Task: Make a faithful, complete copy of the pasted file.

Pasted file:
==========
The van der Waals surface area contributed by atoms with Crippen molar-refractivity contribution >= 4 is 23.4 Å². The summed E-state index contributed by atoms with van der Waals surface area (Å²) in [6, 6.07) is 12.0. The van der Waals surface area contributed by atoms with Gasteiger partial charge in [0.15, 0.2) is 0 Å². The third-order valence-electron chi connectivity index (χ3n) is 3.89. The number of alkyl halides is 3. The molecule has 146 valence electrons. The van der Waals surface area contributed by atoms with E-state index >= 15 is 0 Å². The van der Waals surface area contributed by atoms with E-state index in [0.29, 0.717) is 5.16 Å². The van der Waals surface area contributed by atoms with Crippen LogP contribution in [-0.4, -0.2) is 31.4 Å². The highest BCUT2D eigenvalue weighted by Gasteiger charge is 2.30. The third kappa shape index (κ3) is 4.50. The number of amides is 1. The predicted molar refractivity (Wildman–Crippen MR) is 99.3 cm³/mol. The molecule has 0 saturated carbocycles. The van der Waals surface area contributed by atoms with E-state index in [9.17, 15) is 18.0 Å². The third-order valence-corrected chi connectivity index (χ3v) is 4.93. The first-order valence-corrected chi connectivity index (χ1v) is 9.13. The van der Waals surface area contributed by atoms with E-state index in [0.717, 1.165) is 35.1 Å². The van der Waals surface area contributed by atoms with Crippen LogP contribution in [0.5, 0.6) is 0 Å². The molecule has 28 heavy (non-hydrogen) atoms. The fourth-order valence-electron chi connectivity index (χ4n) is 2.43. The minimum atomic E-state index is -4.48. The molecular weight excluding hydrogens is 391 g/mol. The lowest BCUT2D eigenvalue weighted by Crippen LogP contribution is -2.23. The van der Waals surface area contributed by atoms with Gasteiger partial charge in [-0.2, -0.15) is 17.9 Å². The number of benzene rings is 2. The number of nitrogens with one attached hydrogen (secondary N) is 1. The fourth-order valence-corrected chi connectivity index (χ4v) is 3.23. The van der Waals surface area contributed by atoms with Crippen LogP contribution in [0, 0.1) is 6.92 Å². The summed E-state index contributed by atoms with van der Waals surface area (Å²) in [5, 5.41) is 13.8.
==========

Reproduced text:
The van der Waals surface area contributed by atoms with Crippen molar-refractivity contribution >= 4 is 23.4 Å². The summed E-state index contributed by atoms with van der Waals surface area (Å²) in [6, 6.07) is 12.0. The van der Waals surface area contributed by atoms with Gasteiger partial charge in [0.15, 0.2) is 0 Å². The third-order valence-electron chi connectivity index (χ3n) is 3.89. The number of alkyl halides is 3. The molecule has 146 valence electrons. The van der Waals surface area contributed by atoms with E-state index >= 15 is 0 Å². The van der Waals surface area contributed by atoms with E-state index in [0.29, 0.717) is 5.16 Å². The van der Waals surface area contributed by atoms with Crippen LogP contribution in [-0.4, -0.2) is 31.4 Å². The highest BCUT2D eigenvalue weighted by Gasteiger charge is 2.30. The third kappa shape index (κ3) is 4.50. The number of amides is 1. The predicted molar refractivity (Wildman–Crippen MR) is 99.3 cm³/mol. The molecule has 0 saturated carbocycles. The van der Waals surface area contributed by atoms with E-state index in [9.17, 15) is 18.0 Å². The third-order valence-corrected chi connectivity index (χ3v) is 4.93. The first-order valence-corrected chi connectivity index (χ1v) is 9.13. The van der Waals surface area contributed by atoms with E-state index in [0.717, 1.165) is 35.1 Å². The van der Waals surface area contributed by atoms with Crippen LogP contribution in [0.5, 0.6) is 0 Å². The molecule has 28 heavy (non-hydrogen) atoms. The fourth-order valence-electron chi connectivity index (χ4n) is 2.43. The minimum atomic E-state index is -4.48. The molecular weight excluding hydrogens is 391 g/mol. The lowest BCUT2D eigenvalue weighted by Crippen LogP contribution is -2.23. The van der Waals surface area contributed by atoms with Gasteiger partial charge in [-0.2, -0.15) is 17.9 Å². The number of benzene rings is 2. The number of nitrogens with one attached hydrogen (secondary N) is 1. The fourth-order valence-corrected chi connectivity index (χ4v) is 3.23. The van der Waals surface area contributed by atoms with Crippen LogP contribution in [0, 0.1) is 6.92 Å². The summed E-state index contributed by atoms with van der Waals surface area (Å²) in [5, 5.41) is 13.8.